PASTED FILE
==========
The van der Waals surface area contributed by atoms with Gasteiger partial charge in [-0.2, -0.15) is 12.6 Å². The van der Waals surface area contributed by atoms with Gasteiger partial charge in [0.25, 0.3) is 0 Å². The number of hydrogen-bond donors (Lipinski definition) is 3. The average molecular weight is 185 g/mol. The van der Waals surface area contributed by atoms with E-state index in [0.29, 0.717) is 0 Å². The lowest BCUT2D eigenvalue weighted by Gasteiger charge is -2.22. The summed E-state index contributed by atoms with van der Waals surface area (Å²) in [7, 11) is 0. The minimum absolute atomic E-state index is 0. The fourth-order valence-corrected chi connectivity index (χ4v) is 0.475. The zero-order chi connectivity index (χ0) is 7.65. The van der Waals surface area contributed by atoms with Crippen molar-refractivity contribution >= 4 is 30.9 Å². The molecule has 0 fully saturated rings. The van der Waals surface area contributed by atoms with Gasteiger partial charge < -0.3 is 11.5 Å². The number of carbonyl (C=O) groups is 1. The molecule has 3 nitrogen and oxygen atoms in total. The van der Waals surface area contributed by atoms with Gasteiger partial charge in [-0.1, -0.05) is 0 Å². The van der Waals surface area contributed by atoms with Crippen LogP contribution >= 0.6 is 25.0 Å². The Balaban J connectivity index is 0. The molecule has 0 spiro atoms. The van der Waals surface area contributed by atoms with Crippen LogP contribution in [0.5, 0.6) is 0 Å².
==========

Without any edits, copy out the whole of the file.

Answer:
The van der Waals surface area contributed by atoms with Gasteiger partial charge in [-0.2, -0.15) is 12.6 Å². The van der Waals surface area contributed by atoms with Gasteiger partial charge in [0.25, 0.3) is 0 Å². The number of hydrogen-bond donors (Lipinski definition) is 3. The average molecular weight is 185 g/mol. The van der Waals surface area contributed by atoms with E-state index in [0.29, 0.717) is 0 Å². The lowest BCUT2D eigenvalue weighted by Gasteiger charge is -2.22. The summed E-state index contributed by atoms with van der Waals surface area (Å²) in [7, 11) is 0. The minimum absolute atomic E-state index is 0. The fourth-order valence-corrected chi connectivity index (χ4v) is 0.475. The zero-order chi connectivity index (χ0) is 7.65. The van der Waals surface area contributed by atoms with Crippen molar-refractivity contribution >= 4 is 30.9 Å². The molecule has 0 fully saturated rings. The van der Waals surface area contributed by atoms with Gasteiger partial charge < -0.3 is 11.5 Å². The number of carbonyl (C=O) groups is 1. The molecule has 3 nitrogen and oxygen atoms in total. The van der Waals surface area contributed by atoms with Gasteiger partial charge in [-0.1, -0.05) is 0 Å². The van der Waals surface area contributed by atoms with Crippen LogP contribution >= 0.6 is 25.0 Å². The Balaban J connectivity index is 0. The molecule has 0 spiro atoms. The van der Waals surface area contributed by atoms with Crippen LogP contribution in [0.5, 0.6) is 0 Å².